I used to have a treat in those days, whereby I would ask my dad for two biscuits and he would tease me gently before giving in. But he knew something was changing on the night of the replay because Son Number One hadn’t asked for his treat; instead Son Number One was crying, sobbing because his chosen heroes were going to lose. “Have some biscuits son,” he said, “it’ll make you feel better, then come and have a cuddle with your old dad.” I trudged to the kitchen, opened the biscuit tin, eyes lighting up over the choice between Custard Creams, Digestives and Bourbons – only one winner there. Still crying, I slipped my hand into the tin, grabbed three, one to wolf down and two for later… Then, from the dining room, came an almighty roar and I jumped out of my skin; I dropped the biscuits to the lino floor and ran. My dad stood in front of the telly and all my tender young ears could hear was “Fucking Osgood, fucking Osgood, you genius,” and in a blink of an eye he scooped me up and danced me round the room cheering Osgood’s name. My tears went from dismay to joy in a second. Ossie, my Ossie had done it. We were level, we were going to win. My Ossie. My hero. My icon. The man I wanted to be. I recovered my biscuits and sat with Dad knowing, just knowing we would win. When the final whistle went we jumped around the room singing “Osgood” and “Chelsea” in unison. Mum thought we were mad.
From that point on my Chelsea fate was sealed. Osgood had been the final seducer, he had closed the deal. He had recruited someone to the cause for life. It was virtually certain by then, but had we lost… who knows? I was nine years old and maybe malleable enough to be persuaded by peer pressure at school to dedicate my footballing life elsewhere. But no, Osgood had achieved God-like status to me. He could have mugged Brian Mears and run off to the States and sold the Cup, it wouldn’t have mattered. My dad would have swapped Ossie for my mum for a night if it meant he could meet the man and buy him a beer. Blimey, I would have swapped him for my dad such was his heroic status in my life. It didn’t matter what he did after that, hero status is rarely diminished even long after they have retired or fallen from grace. Any Manchester United fan knows exactly what I mean by that.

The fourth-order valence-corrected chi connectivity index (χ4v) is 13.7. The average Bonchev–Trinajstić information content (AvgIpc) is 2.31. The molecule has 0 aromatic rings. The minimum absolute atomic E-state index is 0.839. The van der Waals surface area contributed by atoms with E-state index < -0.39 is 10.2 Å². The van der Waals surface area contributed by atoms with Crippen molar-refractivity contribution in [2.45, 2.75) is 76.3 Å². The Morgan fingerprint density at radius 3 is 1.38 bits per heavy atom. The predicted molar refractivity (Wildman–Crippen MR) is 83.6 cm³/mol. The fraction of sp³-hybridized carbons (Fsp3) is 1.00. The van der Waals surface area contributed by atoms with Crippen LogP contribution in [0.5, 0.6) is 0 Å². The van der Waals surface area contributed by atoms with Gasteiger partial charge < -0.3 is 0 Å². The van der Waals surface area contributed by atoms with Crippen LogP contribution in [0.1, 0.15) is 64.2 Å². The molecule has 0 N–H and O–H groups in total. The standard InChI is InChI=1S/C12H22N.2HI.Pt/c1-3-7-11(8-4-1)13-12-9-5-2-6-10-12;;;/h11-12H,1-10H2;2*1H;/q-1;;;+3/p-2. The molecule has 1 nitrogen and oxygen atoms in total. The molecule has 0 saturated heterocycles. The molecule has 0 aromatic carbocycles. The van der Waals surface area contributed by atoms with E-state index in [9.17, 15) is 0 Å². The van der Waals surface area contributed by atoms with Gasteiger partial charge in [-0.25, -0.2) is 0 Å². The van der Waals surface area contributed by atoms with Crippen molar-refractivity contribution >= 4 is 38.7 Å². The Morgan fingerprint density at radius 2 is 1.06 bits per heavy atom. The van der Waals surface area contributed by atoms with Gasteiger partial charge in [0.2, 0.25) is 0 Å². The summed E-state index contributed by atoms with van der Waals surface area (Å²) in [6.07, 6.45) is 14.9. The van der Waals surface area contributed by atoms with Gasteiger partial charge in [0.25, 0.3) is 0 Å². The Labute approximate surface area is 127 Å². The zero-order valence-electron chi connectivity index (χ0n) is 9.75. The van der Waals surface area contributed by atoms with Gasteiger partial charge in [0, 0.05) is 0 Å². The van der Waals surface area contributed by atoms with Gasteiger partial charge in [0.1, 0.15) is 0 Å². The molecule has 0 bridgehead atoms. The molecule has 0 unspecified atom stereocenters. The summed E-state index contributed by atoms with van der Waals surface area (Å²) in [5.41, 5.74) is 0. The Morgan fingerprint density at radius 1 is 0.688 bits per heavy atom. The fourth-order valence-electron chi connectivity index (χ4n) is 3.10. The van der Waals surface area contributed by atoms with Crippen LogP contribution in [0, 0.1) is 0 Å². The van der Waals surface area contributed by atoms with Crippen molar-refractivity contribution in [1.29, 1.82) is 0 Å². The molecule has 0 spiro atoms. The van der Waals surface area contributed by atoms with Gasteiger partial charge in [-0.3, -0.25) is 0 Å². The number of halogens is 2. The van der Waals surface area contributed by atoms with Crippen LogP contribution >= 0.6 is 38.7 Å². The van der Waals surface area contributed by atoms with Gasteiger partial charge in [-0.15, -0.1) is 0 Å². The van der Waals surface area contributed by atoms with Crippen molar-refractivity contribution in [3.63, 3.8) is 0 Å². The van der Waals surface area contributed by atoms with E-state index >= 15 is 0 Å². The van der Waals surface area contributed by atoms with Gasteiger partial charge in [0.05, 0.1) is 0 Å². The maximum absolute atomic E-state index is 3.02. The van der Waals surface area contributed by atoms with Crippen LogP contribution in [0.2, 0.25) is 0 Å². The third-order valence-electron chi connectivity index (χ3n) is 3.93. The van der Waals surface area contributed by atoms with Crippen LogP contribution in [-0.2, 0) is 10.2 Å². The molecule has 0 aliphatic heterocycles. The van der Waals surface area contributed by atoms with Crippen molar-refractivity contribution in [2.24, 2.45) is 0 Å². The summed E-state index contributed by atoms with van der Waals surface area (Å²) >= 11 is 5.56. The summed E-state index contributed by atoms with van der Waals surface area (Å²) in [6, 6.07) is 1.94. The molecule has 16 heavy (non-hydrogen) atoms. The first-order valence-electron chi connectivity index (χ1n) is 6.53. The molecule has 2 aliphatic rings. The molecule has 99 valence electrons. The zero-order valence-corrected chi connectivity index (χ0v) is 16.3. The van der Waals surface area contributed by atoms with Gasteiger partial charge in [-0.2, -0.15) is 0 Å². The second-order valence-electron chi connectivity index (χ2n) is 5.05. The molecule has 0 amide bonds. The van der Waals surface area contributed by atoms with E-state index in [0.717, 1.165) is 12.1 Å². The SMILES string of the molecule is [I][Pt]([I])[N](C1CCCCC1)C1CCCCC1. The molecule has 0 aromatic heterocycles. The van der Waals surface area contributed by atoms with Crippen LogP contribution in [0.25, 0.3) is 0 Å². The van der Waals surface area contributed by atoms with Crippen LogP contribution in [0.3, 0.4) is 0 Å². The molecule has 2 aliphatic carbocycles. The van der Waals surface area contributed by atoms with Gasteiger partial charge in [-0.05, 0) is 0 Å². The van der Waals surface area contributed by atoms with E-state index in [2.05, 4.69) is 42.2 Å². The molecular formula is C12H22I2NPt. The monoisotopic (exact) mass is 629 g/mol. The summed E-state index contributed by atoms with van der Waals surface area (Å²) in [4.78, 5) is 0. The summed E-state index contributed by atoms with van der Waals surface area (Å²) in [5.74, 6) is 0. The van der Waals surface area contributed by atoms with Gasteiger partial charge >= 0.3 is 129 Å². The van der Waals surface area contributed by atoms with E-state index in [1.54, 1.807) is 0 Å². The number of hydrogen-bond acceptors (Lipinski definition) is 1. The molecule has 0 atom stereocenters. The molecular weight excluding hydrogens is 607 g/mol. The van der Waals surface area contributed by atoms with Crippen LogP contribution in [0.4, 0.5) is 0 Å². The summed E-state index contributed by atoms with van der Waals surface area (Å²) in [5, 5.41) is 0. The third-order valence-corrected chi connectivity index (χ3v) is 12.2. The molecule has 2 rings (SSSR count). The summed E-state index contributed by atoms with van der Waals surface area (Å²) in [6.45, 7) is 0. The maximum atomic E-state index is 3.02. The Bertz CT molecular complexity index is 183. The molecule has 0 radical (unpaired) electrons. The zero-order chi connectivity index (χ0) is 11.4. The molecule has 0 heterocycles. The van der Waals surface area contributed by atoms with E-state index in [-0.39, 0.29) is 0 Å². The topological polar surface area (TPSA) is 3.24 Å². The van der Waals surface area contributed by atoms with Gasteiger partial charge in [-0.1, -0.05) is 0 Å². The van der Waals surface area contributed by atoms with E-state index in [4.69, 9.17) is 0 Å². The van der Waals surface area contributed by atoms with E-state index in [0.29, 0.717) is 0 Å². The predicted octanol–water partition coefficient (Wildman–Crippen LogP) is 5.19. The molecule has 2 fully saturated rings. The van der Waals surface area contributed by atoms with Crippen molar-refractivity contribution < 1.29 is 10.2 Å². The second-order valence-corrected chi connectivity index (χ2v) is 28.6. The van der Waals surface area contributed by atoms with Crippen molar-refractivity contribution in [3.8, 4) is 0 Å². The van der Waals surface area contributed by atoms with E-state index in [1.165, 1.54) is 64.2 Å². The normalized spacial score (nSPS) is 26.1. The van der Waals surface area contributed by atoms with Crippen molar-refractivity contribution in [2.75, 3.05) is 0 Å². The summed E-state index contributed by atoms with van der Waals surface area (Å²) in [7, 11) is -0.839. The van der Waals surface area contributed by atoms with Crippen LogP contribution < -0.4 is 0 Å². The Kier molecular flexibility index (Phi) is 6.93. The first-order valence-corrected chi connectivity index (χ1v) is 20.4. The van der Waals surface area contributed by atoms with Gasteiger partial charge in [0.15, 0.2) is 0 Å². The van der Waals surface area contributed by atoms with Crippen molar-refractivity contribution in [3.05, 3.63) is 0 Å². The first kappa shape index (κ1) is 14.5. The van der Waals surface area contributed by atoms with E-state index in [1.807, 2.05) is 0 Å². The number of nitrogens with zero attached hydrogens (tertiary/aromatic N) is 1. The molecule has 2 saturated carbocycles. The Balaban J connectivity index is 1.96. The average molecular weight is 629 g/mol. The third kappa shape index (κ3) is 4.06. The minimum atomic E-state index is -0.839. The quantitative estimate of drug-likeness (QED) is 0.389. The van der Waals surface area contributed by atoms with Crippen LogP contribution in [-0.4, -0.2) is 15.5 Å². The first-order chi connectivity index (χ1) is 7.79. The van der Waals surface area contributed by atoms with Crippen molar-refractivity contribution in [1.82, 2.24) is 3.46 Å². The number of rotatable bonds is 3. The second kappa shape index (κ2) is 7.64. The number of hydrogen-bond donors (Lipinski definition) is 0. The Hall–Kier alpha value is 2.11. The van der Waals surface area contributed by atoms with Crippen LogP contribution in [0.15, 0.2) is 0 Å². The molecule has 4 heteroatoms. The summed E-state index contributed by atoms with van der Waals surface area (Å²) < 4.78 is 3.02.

I met him later on two occasions, once as our “host” on a corporate do on the day we beat Spurs 3-0 at the Bridge with Jimmy Floyd Hasselbaink in sparkling form. He hugged me when I told him what it meant to me. He was politically as incorrect in his jokes and comments as I could imagine, but it didn’t matter. He was still my hero. He signed a photo for me, which the corporate host stole (I’m still after that bastard). The next time I met him he was sat in the SO Bar outside the main gate with another seventies hero who’s lucky to be with us, Alan Hudson. I said, “Alright Ossie?” He smiled and said, “Brilliant mate, brilliant.” I still kid myself he remembered me. As the bar filled up the fans clocked him and we sang to him. Poor old Ossie, no chance of a quiet pint for him that day. But he knew that, the wily old fox.
It was only weeks ago that he was the star at half time, walking around his old territory milking the applause of the Chelsea faithful. In the Matthew Harding Lower we sang his song: “Osgood, Osgood, Osgood, Osgood, he is the King of Stamford Bridge.” And he waved. Little did we know that would be his last wave to his loyal and loving followers.
Today a little piece of our great club has died. Nothing will ever be quite the same. I know the club will honour him in the true manner he deserves. I hope the current crop of players can show their respect by perhaps winning on Saturday, and dumping Barca on their arses next week. That would be a true tribute to a real Chelsea legend. And then we should erect a bronze monument at the gates, as a lasting reminder of one of Chelsea’s greatest and most iconic players.
Ossie, we’ll miss you, but we’ll always remember you and cherish the pleasure you brought into our lives. I’ll have a Guinness on you this week, mate. Have a nice rest, God knows you’ve earned it.
Peter Osgood, footballer, born 20th February 1947; died 1st March 2006, aged 59.